History and heritage will be on display at St Nicholas’ Church, High Bradfield on Bank Holiday Monday.
The church in the village on the edge of Sheffield will be open from 10.30am until 4pm, with free admission, for visitors to have a look round.
On display will be key pages from copies of the parish magazine from 1918 – an experience of local history with people coming to the end of World War One.
In May 1918, the then Rector of Bradfield wrote: “The great German offensive has begun and the nation is now in the midst of a terrific struggle, fighting for its life…”
Plans are being made to mark the centenary of the end of World War One in November, with a special Poppy Illumination, for which Bradfield is famous.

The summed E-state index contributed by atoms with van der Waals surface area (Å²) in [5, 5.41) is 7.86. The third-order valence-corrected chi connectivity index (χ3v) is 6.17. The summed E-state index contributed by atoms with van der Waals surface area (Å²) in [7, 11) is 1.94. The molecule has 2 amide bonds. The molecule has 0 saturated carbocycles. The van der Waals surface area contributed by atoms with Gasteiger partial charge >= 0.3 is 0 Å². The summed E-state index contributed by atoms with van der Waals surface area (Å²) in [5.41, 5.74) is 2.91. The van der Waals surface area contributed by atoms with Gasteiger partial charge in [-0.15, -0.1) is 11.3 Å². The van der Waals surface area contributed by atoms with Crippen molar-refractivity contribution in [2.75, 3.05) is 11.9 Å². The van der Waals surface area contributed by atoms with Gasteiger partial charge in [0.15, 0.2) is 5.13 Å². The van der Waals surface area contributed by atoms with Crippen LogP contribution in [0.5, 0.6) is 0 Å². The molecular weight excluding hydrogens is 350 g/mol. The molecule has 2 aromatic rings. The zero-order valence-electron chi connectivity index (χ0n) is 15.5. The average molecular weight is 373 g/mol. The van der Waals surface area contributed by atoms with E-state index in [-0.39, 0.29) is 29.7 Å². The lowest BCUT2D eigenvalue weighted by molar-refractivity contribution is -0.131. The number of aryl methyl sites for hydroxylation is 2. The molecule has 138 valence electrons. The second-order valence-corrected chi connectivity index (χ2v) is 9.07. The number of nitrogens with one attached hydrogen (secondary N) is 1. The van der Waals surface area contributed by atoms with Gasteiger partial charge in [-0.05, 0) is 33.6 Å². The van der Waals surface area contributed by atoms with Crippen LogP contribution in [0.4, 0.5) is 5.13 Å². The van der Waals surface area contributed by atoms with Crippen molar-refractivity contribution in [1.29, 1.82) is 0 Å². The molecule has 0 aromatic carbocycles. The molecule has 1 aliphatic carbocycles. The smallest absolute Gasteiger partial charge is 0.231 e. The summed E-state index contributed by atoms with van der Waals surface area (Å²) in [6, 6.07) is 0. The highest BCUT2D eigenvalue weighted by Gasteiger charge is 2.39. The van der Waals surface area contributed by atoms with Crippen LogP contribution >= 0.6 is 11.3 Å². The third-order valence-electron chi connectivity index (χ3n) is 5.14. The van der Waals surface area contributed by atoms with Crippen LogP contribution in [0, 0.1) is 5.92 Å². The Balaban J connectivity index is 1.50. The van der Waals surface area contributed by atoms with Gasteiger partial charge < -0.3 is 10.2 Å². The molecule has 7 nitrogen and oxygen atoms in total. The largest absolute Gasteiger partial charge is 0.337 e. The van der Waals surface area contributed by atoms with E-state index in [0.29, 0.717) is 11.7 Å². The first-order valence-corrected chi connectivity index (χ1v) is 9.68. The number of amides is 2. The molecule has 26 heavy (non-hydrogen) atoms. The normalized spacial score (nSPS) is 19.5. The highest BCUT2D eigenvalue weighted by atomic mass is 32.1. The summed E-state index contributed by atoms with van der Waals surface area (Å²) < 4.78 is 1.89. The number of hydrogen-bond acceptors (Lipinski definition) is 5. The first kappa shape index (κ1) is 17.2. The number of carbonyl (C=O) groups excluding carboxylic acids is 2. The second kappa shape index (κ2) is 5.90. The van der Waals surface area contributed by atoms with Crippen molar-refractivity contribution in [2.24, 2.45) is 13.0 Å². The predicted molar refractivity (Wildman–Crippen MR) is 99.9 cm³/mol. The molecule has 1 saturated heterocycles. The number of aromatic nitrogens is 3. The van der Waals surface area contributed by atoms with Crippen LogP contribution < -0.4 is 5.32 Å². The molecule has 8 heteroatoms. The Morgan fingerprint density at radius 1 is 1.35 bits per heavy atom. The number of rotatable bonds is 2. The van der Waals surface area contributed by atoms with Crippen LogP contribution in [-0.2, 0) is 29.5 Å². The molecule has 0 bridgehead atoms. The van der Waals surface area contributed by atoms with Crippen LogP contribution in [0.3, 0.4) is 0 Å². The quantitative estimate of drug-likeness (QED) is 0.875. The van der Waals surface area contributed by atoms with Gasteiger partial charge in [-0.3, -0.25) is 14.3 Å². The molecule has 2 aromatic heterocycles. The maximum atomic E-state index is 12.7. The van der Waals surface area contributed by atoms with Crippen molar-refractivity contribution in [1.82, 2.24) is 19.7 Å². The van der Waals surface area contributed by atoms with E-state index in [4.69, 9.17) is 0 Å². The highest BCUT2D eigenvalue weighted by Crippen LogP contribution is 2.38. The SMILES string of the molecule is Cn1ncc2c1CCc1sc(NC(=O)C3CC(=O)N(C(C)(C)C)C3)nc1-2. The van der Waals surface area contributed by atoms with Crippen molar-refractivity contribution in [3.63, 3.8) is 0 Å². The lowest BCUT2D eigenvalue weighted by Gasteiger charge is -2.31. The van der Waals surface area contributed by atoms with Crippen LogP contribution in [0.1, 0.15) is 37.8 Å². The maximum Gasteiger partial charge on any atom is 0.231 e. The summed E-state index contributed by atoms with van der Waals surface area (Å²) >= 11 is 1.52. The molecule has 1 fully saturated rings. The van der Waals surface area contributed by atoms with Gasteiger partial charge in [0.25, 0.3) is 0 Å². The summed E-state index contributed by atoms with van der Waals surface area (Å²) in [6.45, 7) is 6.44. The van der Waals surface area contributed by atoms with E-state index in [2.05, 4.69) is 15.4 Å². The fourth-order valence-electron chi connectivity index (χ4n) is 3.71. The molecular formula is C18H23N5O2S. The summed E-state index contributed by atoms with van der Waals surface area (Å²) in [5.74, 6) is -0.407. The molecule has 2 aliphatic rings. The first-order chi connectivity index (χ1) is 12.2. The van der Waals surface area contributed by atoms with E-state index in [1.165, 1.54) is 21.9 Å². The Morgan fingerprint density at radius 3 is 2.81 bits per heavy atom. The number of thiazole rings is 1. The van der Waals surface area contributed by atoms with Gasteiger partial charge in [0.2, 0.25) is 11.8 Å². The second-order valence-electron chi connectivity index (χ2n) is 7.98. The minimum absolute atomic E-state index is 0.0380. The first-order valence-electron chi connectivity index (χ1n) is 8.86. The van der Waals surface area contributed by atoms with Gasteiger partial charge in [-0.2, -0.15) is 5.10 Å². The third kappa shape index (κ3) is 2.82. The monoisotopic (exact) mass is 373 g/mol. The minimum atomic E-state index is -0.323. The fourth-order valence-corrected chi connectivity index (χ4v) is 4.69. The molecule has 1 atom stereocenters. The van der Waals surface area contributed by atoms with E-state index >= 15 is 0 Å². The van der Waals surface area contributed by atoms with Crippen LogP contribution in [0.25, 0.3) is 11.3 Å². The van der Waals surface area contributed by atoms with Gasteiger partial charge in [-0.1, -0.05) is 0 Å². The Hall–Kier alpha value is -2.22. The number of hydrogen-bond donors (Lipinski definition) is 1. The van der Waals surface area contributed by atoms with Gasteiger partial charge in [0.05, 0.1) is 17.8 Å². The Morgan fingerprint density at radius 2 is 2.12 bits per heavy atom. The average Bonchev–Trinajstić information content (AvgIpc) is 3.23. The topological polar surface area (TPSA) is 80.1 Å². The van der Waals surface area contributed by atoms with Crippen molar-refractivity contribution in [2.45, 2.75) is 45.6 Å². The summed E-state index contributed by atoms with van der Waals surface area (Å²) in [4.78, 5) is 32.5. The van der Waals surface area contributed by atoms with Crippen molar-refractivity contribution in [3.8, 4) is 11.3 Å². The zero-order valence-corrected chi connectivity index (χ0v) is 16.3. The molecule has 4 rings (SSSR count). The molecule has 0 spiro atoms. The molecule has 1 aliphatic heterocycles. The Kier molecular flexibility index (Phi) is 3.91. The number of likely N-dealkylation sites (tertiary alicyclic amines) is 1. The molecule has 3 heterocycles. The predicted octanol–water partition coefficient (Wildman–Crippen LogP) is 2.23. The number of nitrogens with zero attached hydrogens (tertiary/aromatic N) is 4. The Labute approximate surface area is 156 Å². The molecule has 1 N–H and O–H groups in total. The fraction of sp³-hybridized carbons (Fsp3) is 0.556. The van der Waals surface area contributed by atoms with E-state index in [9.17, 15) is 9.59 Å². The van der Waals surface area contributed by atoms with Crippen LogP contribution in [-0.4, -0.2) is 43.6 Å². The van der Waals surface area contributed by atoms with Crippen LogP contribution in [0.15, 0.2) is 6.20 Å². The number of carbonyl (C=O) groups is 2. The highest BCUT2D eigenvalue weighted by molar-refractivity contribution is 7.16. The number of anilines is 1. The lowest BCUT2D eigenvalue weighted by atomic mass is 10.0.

Also on display will be a parish register from the 18th century with baptisms, marriages and deaths recorded in Bradfield between 1723 and 1783, part of a century of rapid change during Sheffield’s industrial development.
Bradfield Local History Group will be present, with an exhibition of interesting items and documents. There will also be an exhibition of recent photographs of the area.
A plan will be available, indicating where to find Commonwealth War Graves in the churchyard, a display tells the story of the church tower bells and home-made produce and refreshments will be for sale.
n For hundreds of years, Dronfield merchants cornered the market in the lead trade, thanks to the miners and smelters who helped them make their fortunes.
The story of the Derbyshire lead trade, which goes back to Roman times, is being told in a specially-written and commissioned musical drama/documentary called Merchants of Fortune.
The show is at Dronfield Civic Hall from May 16-18 in a production by Dronfield Musical Theatre Group in association with Dronfield Hall Barn and features folk band Scuppered. Book at www.dronfieldhallbarn.org